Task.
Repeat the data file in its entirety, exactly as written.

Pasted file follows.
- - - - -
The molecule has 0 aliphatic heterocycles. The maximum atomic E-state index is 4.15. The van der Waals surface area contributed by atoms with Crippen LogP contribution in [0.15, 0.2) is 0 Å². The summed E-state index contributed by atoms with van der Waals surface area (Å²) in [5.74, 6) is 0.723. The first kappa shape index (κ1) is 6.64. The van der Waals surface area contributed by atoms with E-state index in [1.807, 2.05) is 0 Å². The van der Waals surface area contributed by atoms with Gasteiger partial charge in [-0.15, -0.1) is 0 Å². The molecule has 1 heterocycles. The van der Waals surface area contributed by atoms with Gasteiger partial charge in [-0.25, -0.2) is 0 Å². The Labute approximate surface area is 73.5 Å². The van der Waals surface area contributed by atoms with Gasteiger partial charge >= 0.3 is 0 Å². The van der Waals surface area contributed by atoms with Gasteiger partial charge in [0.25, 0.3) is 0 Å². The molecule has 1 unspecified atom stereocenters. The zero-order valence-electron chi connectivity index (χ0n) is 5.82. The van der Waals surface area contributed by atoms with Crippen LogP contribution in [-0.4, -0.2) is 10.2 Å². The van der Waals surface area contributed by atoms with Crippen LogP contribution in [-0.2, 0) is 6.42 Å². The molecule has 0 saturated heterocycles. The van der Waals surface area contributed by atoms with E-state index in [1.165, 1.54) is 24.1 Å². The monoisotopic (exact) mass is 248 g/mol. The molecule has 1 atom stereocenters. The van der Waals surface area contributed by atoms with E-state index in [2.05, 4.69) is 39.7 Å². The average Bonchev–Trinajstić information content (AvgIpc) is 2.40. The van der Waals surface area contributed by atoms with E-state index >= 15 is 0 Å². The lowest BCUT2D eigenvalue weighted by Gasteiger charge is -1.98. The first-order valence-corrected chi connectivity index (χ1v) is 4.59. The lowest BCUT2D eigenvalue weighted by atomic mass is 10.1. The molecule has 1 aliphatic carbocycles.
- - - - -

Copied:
The molecule has 0 aliphatic heterocycles. The maximum atomic E-state index is 4.15. The van der Waals surface area contributed by atoms with Crippen LogP contribution in [0.15, 0.2) is 0 Å². The summed E-state index contributed by atoms with van der Waals surface area (Å²) in [5.74, 6) is 0.723. The first kappa shape index (κ1) is 6.64. The van der Waals surface area contributed by atoms with E-state index in [1.807, 2.05) is 0 Å². The van der Waals surface area contributed by atoms with Gasteiger partial charge in [-0.15, -0.1) is 0 Å². The molecule has 1 heterocycles. The van der Waals surface area contributed by atoms with Gasteiger partial charge in [-0.25, -0.2) is 0 Å². The Labute approximate surface area is 73.5 Å². The van der Waals surface area contributed by atoms with Gasteiger partial charge >= 0.3 is 0 Å². The van der Waals surface area contributed by atoms with Gasteiger partial charge in [0.25, 0.3) is 0 Å². The molecule has 1 unspecified atom stereocenters. The zero-order valence-electron chi connectivity index (χ0n) is 5.82. The van der Waals surface area contributed by atoms with Crippen LogP contribution in [-0.4, -0.2) is 10.2 Å². The van der Waals surface area contributed by atoms with Crippen LogP contribution in [-0.2, 0) is 6.42 Å². The molecule has 0 saturated heterocycles. The van der Waals surface area contributed by atoms with E-state index in [1.165, 1.54) is 24.1 Å². The monoisotopic (exact) mass is 248 g/mol. The molecule has 1 atom stereocenters. The van der Waals surface area contributed by atoms with E-state index in [2.05, 4.69) is 39.7 Å². The average Bonchev–Trinajstić information content (AvgIpc) is 2.40. The van der Waals surface area contributed by atoms with E-state index >= 15 is 0 Å². The lowest BCUT2D eigenvalue weighted by Gasteiger charge is -1.98. The first-order valence-corrected chi connectivity index (χ1v) is 4.59. The lowest BCUT2D eigenvalue weighted by atomic mass is 10.1. The molecule has 1 aliphatic carbocycles.